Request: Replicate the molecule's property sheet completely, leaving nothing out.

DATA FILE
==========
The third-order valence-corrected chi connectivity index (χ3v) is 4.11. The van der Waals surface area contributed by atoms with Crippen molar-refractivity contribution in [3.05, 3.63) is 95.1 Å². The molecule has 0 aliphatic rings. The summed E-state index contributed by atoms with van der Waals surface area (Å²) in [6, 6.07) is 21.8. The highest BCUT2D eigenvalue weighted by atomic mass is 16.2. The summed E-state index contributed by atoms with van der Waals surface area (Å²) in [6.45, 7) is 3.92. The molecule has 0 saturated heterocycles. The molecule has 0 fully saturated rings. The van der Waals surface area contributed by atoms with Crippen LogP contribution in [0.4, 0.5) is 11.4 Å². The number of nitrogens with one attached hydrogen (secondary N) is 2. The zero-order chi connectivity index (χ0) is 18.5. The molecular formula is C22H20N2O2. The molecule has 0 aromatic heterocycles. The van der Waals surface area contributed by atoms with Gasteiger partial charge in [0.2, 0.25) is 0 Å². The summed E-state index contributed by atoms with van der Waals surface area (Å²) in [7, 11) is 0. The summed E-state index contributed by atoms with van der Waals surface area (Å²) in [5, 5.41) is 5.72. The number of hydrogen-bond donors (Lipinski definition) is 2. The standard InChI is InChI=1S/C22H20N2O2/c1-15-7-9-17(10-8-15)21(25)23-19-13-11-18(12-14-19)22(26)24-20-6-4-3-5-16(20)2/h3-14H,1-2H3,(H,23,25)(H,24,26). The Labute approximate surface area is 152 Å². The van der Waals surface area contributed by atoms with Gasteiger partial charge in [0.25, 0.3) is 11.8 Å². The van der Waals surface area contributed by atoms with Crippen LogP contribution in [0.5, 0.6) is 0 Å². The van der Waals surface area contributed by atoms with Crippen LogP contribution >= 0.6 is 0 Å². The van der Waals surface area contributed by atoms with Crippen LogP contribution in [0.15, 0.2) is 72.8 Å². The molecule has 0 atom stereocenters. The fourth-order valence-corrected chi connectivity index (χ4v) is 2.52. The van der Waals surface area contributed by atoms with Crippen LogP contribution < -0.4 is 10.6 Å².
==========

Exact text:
The third-order valence-corrected chi connectivity index (χ3v) is 4.11. The van der Waals surface area contributed by atoms with Crippen molar-refractivity contribution in [3.05, 3.63) is 95.1 Å². The molecule has 0 aliphatic rings. The summed E-state index contributed by atoms with van der Waals surface area (Å²) in [6, 6.07) is 21.8. The highest BCUT2D eigenvalue weighted by atomic mass is 16.2. The summed E-state index contributed by atoms with van der Waals surface area (Å²) in [6.45, 7) is 3.92. The molecule has 0 saturated heterocycles. The molecule has 0 fully saturated rings. The van der Waals surface area contributed by atoms with Crippen LogP contribution in [0.4, 0.5) is 11.4 Å². The number of nitrogens with one attached hydrogen (secondary N) is 2. The zero-order chi connectivity index (χ0) is 18.5. The molecular formula is C22H20N2O2. The molecule has 0 aromatic heterocycles. The van der Waals surface area contributed by atoms with Gasteiger partial charge in [0.2, 0.25) is 0 Å². The summed E-state index contributed by atoms with van der Waals surface area (Å²) in [7, 11) is 0. The summed E-state index contributed by atoms with van der Waals surface area (Å²) in [5, 5.41) is 5.72. The number of hydrogen-bond donors (Lipinski definition) is 2. The standard InChI is InChI=1S/C22H20N2O2/c1-15-7-9-17(10-8-15)21(25)23-19-13-11-18(12-14-19)22(26)24-20-6-4-3-5-16(20)2/h3-14H,1-2H3,(H,23,25)(H,24,26). The Labute approximate surface area is 152 Å². The van der Waals surface area contributed by atoms with Gasteiger partial charge in [0.25, 0.3) is 11.8 Å². The van der Waals surface area contributed by atoms with Crippen LogP contribution in [0.5, 0.6) is 0 Å². The van der Waals surface area contributed by atoms with Crippen LogP contribution >= 0.6 is 0 Å². The van der Waals surface area contributed by atoms with Crippen LogP contribution in [0.15, 0.2) is 72.8 Å². The molecule has 0 atom stereocenters. The fourth-order valence-corrected chi connectivity index (χ4v) is 2.52. The van der Waals surface area contributed by atoms with Crippen LogP contribution < -0.4 is 10.6 Å².